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David Coogan's Top Book Recommendations

Want to know what books David Coogan recommends on their reading list? We've researched interviews, social media posts, podcasts, and articles to build a comprehensive list of David Coogan's favorite book recommendations of all time.

In 1997 Mark Salzman, bestselling author Iron and Silk and Lying Awake, paid a reluctant visit to a writing class at L.A.’s Central Juvenile Hall, a lockup for violent teenage offenders, many of them charged with murder. What he found so moved and astonished him that he began to teach there regularly. In voices of indelible emotional presence, the boys write about what led them to crime and about the lives that stretch ahead of them behind bars. We see them coming to terms with their crime-ridden pasts and searching for a reason to believe in their future selves. Insightful,... more
Recommended by David Coogan, and 1 others.

David CooganMark Salzman is also a novelist. He stumbles into offering a writing workshop at a juvenile detention center in California for kids who were in gangs, many of them with very serious charges. He comes in in much the same way Wally Lamb does. Wally Lamb was not looking to do a writing workshop. Ge was invited to come in and he reluctantly said, ‘Ok, I’ll do it this one time’ and then he kind of... (Source)

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What I hope is that people reading this book will bear in mind that we are human beings first, inmates second.
--Bonnie Foreshaw
In a stunning new work of insight and hope, New York Times bestselling author Wally Lamb once again reveals his unmatched talent for finding the humanity in the lost and lonely and celebrates the transforming power of the written word.

For the past several years, Lamb has taught writing to a group of women prisoners at York Correctional Institution. At first mistrustful of Lamb, one another, and the writing process,...
Recommended by David Coogan, and 1 others.

David CooganWally Lamb’s book is one of several that raises up the voices of women prisoners who have suffered through unspeakable traumas before they committed their crimes. (Source)

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New York Times "Bestseller In 1991, Shaka Senghor was sent to prison for second-degree murder. Today, he is a lecturer at universities, a leading voice on criminal justice reform, andaninspiration to thousands.
In life, it's not how you start that matters. It's how you finish.
Shaka Senghor was raised in a middle class neighborhood on Detroit s east side during the height of the 1980s crack epidemic. An honor roll student and a natural leader, he dreamed of becoming a doctor but at age 11, his parents' marriage began to unravel, and the beatings from his mother worsened, sending...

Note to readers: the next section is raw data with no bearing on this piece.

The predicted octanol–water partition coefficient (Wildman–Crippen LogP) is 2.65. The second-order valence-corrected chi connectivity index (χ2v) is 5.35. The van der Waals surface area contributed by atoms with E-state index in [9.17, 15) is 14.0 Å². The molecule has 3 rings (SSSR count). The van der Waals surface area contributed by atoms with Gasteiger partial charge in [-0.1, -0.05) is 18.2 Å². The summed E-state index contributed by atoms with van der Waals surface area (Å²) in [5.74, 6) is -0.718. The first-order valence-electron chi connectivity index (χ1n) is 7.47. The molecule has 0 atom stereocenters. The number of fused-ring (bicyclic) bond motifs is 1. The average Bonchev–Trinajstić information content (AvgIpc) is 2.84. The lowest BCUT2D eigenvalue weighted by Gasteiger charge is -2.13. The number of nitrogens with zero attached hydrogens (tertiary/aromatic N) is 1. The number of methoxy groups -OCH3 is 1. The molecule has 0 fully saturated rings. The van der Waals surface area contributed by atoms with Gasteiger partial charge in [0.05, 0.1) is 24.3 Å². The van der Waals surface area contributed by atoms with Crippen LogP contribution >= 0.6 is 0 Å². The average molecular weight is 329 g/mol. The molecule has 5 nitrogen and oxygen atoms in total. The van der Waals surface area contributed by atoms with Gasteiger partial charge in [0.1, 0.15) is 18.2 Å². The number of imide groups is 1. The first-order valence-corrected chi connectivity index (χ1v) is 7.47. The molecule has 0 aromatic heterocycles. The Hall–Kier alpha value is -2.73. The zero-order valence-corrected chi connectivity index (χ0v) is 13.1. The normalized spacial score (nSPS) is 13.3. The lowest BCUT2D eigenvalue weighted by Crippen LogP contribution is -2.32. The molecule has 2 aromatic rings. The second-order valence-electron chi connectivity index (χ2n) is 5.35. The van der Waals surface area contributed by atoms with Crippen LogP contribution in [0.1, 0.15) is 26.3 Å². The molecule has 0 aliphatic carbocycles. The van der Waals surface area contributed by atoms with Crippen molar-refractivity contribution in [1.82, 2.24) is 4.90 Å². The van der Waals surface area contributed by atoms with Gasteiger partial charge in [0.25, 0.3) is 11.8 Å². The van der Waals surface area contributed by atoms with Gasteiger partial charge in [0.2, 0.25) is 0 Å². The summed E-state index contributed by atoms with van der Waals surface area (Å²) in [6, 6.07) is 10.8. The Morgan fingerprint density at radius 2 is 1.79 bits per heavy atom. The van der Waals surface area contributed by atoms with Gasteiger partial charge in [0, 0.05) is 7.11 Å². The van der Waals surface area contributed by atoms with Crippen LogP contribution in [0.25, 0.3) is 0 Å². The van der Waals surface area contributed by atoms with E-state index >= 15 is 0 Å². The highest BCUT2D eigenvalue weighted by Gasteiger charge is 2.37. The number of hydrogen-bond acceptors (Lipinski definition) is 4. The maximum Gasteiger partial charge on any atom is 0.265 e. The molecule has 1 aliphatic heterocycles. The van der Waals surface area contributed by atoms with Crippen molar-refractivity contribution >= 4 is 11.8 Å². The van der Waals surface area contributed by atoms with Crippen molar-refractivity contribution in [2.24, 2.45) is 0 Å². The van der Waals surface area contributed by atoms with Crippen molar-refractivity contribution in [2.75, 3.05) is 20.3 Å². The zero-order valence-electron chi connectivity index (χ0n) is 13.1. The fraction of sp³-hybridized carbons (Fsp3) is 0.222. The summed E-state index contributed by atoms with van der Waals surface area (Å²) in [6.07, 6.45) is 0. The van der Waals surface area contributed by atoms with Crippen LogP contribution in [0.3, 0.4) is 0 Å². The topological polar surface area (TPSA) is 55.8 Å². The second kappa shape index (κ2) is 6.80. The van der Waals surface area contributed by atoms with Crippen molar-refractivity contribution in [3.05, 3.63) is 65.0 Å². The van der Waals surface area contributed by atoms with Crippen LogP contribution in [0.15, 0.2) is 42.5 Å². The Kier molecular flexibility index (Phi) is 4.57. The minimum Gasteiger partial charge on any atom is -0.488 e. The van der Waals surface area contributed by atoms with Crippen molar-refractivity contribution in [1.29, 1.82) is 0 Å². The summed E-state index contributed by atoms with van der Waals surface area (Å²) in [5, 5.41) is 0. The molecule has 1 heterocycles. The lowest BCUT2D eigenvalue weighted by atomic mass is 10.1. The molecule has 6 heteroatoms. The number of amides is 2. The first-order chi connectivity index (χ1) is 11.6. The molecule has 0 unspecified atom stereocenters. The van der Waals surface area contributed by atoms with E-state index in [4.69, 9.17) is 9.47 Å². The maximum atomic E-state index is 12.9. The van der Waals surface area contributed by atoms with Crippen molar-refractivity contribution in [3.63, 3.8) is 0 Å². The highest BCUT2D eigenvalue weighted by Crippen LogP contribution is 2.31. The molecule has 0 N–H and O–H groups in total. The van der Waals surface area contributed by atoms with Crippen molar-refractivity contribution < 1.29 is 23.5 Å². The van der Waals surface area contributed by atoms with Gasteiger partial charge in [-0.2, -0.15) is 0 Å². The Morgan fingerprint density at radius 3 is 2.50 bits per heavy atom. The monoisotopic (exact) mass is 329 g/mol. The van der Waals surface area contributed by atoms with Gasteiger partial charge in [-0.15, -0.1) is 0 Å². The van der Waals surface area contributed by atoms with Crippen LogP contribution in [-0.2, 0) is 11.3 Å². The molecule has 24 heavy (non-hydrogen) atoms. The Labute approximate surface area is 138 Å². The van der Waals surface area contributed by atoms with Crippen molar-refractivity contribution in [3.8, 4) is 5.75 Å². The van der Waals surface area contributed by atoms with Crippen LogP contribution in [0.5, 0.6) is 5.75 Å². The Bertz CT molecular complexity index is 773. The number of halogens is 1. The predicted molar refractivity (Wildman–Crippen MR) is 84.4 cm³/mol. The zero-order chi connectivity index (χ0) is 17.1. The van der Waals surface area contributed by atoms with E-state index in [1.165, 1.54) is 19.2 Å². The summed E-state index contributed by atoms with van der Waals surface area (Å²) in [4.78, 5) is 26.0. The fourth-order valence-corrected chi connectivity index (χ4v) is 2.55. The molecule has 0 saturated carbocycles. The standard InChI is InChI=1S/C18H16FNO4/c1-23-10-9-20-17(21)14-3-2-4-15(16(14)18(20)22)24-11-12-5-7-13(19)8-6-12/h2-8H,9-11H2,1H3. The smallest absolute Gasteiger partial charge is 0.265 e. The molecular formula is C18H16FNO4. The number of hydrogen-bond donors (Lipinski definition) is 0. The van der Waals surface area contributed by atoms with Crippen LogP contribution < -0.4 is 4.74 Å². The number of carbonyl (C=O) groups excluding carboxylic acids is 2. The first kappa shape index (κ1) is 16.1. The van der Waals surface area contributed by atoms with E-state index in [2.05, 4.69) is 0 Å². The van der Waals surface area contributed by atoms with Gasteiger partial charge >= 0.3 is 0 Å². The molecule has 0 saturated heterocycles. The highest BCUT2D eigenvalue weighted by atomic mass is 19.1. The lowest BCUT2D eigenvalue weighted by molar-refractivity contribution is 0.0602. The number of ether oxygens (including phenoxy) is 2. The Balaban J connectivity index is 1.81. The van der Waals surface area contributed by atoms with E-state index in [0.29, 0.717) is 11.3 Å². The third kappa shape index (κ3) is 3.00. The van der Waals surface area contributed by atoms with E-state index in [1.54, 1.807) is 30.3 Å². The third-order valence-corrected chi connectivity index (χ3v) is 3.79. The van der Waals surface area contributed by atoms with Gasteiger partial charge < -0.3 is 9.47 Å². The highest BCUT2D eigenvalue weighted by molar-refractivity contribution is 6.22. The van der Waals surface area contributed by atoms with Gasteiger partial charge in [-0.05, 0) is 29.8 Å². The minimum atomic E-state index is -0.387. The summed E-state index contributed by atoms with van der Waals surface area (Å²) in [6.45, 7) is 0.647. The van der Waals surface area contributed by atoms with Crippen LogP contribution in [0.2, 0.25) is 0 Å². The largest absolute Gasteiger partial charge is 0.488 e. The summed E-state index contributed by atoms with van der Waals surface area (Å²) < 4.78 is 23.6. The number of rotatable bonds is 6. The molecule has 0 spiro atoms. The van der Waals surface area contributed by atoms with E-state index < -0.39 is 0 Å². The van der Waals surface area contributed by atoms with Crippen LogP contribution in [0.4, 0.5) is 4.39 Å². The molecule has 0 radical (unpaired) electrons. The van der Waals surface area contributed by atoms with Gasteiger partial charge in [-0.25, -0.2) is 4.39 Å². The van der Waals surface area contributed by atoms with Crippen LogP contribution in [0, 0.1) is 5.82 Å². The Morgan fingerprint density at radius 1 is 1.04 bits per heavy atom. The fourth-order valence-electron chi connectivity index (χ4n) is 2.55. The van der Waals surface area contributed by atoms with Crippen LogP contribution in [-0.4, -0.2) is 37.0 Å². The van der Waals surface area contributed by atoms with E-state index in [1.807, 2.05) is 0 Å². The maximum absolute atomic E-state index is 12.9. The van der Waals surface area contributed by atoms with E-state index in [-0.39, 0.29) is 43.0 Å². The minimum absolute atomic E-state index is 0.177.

Recommended by Ben Horowitz, David Coogan, and 2 others.

Ben HorowitzThe memoir of a man who went to prison for 19 years, then became an author and MIT fellow. (Source)

David CooganShaka Senghor grew up in the 80s and 90s. He was a young man when the crack epidemic took the country by storm. He grew up in Detroit and became a dealer pretty young. He was shot at and he shot at people and eventually killed somebody. (Source)

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A Place to Stand

A vivid portrait of life inside a maximum-security prison and an affirmation of one man's spirit in overcoming the most brutal adversity, this award-winning memoir "stands as proof there is always hope in even the most desperate lives" ("Fort Worth Morning Star-Telegram"). less
Recommended by David Coogan, and 1 others.

David CooganJimmy Santiago Baca, in his memoir, writes about how, when he was 20 or 21, he realized he was an illiterate Chicano in this very violent, maximum security prison. He knew he wanted to get out and lead a better life. (Source)

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The Autobiography of Malcolm X

With its first great victory in the landmark Supreme Court decision Brown v. Board of Education in 1954, the civil rights movement gained the powerful momentum it needed to sweep forward into its crucial decade, the 1960s. As voices of protest and change rose above the din of history and false promises, one voice sounded more urgently, more passionately, than the rest. Malcolm X—once called the most dangerous man in America—challenged the world to listen and learn the truth as he experienced it. And his enduring message is as relevant today as when he first delivered it.

In the...

Casey NeistatAside from The Autobiography of Malcolm X, Casey's favorite book is The Second World War by John Keegan. (Source)

Ryan HolidayI forget who said it but I heard someone say that Catcher in the Rye was to young white boys what the Autobiography of Malcolm X was to young black boys. Personally, I prefer that latter over the former. I would much rather read about and emulate a man who is born into adversity and pain, struggles with criminality, does prison time, teaches himself to read through the dictionary, finds religion... (Source)

Keith EllisonMalcolm X is somebody that everybody in America’s prisons today could look at and say, ‘You know what, I can emerge, I can evolve' (Source)

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